Re: [GIT pull] x86 fixes for 2.6.26
From: Jesper Juhl
Date: Sun May 18 2008 - 18:10:02 EST
2008/5/18 Linus Torvalds <torvalds@xxxxxxxxxxxxxxxxxxxx>:
Thank you for responding. A few more small questions below.
> On Sun, 18 May 2008, Jesper Juhl wrote:
>> What I did for my first merge-window was simply clone your tree,
>> create a for-linus branch, add all the patches to that branch and ask
>> you to pull. That worked nicely that once, but I guess that wiping the
>> tree and starting from a fresh clone every merge window wouldn't be a
>> good idea - especially since I'd like Trivial to also get pulled into
> Well, I actually suspect that especially for the trivial tree, that may
> not actually be a horribly bad workflow.
> The whole "fresh clone + a bunch of patches" is yet another different way
> of using git, but it's a totally valid one: it uses git as just another
> way to send a patch-series, with the added advantage that the base of that
> patch-series is explicit in the result.
> (You can do that with quilt too, I think. Or at least with the scripts
> Andrew does - I think you can tell him what the base point for a series
> is. But when merging to me, git is obviously the way to go).
Yeah, I figured that trying to get a good git workflow up and running
would probably be the best in the long run.
> So for something that pretty fundamentally is literally just a series of
> random patches, I don't think the workflow of just staging them as a
> series on top of some known-good git tree is the wrong one. It's not like
> the Trivial tree is likely to be something that would have much use of git
> as a distributed model (iow - I think the trivial patches are actually
> better off seen as a patch-queue than having merges and other things in
Right. By definition it is just a bunch of random patches queued up in
that tree so they don't get lost and so that lots of individual people
don't have to keep re-sending them.
> That said, re-cloning every time is obviously pretty wasteful. There are
> better ways to track a git tree, notably it's likely best to just clone
> once and then just keep that one up-to-date. But the difference between
> that and just re-cloning is really not that huge - technically you'd end
> up doing the exact same thing and have the exact same tree, just two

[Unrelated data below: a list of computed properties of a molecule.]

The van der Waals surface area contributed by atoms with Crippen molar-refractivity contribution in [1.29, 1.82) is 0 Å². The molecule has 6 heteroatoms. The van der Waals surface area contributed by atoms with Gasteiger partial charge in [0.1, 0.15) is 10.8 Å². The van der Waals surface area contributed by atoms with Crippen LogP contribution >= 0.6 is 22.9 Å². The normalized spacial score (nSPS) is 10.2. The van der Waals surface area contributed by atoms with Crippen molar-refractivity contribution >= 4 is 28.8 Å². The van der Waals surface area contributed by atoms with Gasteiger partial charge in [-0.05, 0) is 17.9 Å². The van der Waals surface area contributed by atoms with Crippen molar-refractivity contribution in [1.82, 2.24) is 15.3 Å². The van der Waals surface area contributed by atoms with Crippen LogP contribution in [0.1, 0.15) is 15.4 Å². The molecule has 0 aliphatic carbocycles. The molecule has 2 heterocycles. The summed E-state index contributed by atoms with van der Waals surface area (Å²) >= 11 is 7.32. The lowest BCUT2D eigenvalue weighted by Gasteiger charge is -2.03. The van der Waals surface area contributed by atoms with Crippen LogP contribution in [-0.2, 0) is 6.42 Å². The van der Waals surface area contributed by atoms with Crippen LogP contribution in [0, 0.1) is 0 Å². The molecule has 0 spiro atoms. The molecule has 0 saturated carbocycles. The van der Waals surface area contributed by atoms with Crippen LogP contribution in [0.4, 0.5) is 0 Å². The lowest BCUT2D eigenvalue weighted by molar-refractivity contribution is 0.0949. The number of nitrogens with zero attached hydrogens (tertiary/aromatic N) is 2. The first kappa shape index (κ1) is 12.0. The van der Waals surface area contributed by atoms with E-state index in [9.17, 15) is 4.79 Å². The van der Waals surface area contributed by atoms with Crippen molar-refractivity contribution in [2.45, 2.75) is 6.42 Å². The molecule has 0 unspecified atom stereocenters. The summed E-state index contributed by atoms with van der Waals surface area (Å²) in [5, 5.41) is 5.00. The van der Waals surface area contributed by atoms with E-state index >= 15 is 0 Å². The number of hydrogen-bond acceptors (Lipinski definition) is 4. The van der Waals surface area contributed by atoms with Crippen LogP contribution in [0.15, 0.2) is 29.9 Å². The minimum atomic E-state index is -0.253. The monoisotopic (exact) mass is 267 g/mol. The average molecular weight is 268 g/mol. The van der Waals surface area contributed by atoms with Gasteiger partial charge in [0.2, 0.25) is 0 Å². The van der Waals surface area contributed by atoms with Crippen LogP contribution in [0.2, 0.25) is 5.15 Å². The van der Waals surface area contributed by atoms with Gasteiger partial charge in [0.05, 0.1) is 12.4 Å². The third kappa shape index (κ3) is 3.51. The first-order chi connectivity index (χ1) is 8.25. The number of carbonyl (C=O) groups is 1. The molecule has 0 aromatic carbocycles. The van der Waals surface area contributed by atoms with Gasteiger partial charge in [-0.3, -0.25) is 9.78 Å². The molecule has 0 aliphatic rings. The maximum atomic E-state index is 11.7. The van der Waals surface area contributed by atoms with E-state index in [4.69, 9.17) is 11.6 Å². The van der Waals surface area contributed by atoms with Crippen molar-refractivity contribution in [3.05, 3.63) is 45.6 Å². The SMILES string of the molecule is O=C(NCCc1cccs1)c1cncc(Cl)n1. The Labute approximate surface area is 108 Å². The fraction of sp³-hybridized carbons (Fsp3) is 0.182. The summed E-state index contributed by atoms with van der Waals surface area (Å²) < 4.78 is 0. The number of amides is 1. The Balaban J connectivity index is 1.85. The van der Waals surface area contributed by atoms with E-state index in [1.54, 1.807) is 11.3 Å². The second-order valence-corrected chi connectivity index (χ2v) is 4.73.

> different ways to do it.
> So your alternate approach:
>> Start off with a clone of your tree (master branch).
>> Pull your tree into 'master' daily (or at least often).
> So doing daily pull's is what I generally do *not* want people to do, but
> if you have a pristine tree and haven't done any development of your own,
> then the "pull" is obviously not going to do anything but keep the tree
> fresh, so in this special case it's fine.
> So you'd not be merging, you'd be just refreshing your clone - and in that
> sense this is 100% equivalent to just re-cloning all the time.
>> Create a for-linux-2.6.27 branch or the upcomming 2.6.27 merge window
>> and apply all the patches I currently have pendng in a mailbox to that
>> branch. Keep the branch reasonably up-to-date by doing a weekly git
>> fetch + merge from my 'master' branch that tracks your tree.
> So generally, I'd suggest against this "keep it fresh". In many ways it
> just makes things harder (if only because bisection of your series will no
> longer be a nice linear run, but also because the history will actually be
> harder to read), and if the merges are just weekly regular merges, then
> the purpose of them isn't even very clear.
> So I'd literally suggest doing merges primarily only
> - at release points (now the purpose is clear; you're merging a very
> specific state, not just some random point).
Ok, so let's say I start off my upcomming trivial branch at -rc1 and
start applying patches to it, then doing a merge with my master branch
that tracks your tree at points like, say, -rc5, -rc9 etc would be
fine, but really only needed if there are conflicts (which I can test
for in a temporary experimental branch) - got it.
>> Once the 2.6.27 merge window opens, ask you to pull the
>> 'for-linux-2.6.27' branch and once you have done so, leave that branch
>> alone forever.
>> Branch off a new 'for-linux-2.6.28' branch and repeat.
> Yes. That's a good model.
Ok, thanks a lot. Now, I have one final question for you.
In order to be able to play around with the patches, see if they
apply, fix them up, test for merge conflicts etc etc, I obviously need
a tree with content, not just a bare tree. But I see on
master.kernel.org that all the published trees are bare trees.
So, I assume I create a tree in my homedir like so;
$ git clone -l -s /pub/scm/linux/kernel/git/torvalds/linux-2.6.git
create all the branches and do all the work in that one,
I would have assumed that to then publish my work and create a
publicly accessile version I'd do;
$ git clone --bare -l -s /home/juhl/trivial-work-tree
But that only seems to make my master branch accessible, not new
branches I create in my work tree. How do I go about doing this
Jesper Juhl <jesper.juhl@xxxxxxxxx>
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